Episode 184: Chopin's Pedalpoints

Nocturne in D-flat, Op. 27, No. 2

rc-pedals-200How do you assess the talent of a Chopinist at the keyboard? Next time you go to a piano recital, don’t watch the hands; watch the feet. After all, Fryderyk Chopin would. In his words, “The correct employment of the pedal remains a study for life.”

Painstaking pedal notations are a hallmark of a Fryderyk Chopin score…and the source of endless debate among pianists. Chopin’s beloved Pleyel and Erard pianos had just two pedals: the sustain pedal on the right – that’s one that lets the strings ring – and the soft, quieting pedal on the left.

As for how to employ the pedals, Claude Debussy recalled the words of his teacher, a former Chopin student: “Chopin wanted his students to practice without the pedal, and to avoid its use altogether.” Why? It appears he was again reacting to the more bombastic styles of his contemporaries Franz Liszt and Sigismund Thalberg. Chopin criticized Thalberg, saying when he played softly, it was "with the pedal, instead of with the hand.”

But here’s where the arguments begin. With Chopin, it was apparently a case of “Do as I say, not as I do.” He was celebrated for his masterful use of the pedals, particularly in quick succession. And despite the fact that he never put a single soft-pedal marking in his scores, it was one of Chopin’s favorite devices. “Chopin used the pedals with marvelous discretion," recalled Paris conservatory teacher Auguste Marmontel. "He would use the soft pedal alone for those light murmurings which seem to create a transparent vapour ‘round the arabesques that embellish the melody and envelop it like fine lace…a quality precious and indispensable.” - Jeffrey Freymann-Weyr & Benjamin K. Roe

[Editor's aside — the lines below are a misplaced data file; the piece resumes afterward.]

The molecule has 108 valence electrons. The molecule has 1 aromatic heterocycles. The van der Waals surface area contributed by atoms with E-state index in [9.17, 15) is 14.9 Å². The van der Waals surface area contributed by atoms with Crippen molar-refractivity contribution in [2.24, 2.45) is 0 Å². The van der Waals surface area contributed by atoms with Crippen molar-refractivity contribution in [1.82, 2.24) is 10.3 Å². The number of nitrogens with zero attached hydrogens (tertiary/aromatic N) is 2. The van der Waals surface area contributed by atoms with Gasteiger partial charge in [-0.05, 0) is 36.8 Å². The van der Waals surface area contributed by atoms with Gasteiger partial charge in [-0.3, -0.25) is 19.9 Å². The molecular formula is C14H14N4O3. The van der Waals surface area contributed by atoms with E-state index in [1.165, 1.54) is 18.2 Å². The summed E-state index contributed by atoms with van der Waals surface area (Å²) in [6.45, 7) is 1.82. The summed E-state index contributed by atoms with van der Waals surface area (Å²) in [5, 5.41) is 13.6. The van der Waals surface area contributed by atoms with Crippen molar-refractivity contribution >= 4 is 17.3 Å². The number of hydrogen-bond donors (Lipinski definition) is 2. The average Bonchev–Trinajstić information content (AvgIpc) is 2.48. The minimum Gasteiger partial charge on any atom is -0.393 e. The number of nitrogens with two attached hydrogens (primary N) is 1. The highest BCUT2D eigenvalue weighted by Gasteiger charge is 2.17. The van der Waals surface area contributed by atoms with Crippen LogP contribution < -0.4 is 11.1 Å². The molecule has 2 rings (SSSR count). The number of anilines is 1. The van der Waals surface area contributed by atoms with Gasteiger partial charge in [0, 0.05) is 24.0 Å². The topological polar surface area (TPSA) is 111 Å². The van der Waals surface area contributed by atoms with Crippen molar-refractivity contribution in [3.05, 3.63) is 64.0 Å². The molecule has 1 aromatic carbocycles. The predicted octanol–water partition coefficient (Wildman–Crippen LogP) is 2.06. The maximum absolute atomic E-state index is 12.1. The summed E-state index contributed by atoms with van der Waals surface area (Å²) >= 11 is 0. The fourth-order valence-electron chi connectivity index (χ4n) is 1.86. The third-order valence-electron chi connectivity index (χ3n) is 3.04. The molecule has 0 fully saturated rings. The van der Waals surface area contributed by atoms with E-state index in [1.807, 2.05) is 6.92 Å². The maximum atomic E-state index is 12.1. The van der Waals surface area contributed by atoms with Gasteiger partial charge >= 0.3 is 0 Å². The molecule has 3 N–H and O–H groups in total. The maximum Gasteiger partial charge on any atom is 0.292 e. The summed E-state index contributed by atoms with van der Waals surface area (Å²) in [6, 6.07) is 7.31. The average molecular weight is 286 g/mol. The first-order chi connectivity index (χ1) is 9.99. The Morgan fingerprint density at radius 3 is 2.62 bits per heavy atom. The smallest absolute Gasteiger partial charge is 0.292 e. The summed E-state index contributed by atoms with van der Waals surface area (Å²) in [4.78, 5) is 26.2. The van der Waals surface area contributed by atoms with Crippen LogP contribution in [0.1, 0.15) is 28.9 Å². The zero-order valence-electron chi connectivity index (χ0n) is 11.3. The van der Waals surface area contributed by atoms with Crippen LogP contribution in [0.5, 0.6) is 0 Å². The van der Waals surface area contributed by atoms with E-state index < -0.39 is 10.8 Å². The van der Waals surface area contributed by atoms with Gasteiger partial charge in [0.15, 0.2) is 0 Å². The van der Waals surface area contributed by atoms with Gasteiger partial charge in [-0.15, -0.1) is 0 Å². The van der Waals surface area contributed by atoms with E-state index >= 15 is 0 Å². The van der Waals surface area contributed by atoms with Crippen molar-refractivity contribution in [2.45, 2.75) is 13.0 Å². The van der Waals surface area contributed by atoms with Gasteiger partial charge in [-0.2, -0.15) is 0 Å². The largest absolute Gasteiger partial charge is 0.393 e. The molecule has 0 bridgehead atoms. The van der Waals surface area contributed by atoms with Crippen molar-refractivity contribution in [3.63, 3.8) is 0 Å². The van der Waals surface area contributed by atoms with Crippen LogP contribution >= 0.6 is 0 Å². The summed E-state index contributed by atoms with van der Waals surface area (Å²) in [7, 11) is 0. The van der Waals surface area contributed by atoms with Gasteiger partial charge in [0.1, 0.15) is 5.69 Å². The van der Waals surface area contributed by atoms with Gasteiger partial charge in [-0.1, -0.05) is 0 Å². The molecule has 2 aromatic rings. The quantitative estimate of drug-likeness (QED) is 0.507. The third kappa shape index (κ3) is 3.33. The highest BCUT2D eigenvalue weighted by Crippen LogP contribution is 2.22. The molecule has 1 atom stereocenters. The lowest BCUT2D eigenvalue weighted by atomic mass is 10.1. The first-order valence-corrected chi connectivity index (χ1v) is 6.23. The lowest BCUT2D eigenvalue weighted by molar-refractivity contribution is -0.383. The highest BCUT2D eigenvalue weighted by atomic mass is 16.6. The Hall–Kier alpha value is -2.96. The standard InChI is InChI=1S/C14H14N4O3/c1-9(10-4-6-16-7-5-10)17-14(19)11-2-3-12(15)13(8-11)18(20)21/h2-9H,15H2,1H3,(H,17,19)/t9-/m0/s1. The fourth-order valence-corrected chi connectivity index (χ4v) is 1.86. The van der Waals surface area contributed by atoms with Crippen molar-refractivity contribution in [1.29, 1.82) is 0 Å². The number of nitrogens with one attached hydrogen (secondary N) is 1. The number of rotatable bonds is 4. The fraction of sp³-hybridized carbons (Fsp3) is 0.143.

Radio Chopin Episode 184: Chopin's Pedalpoints

Nocturne in D-flat, Op. 27, No. 2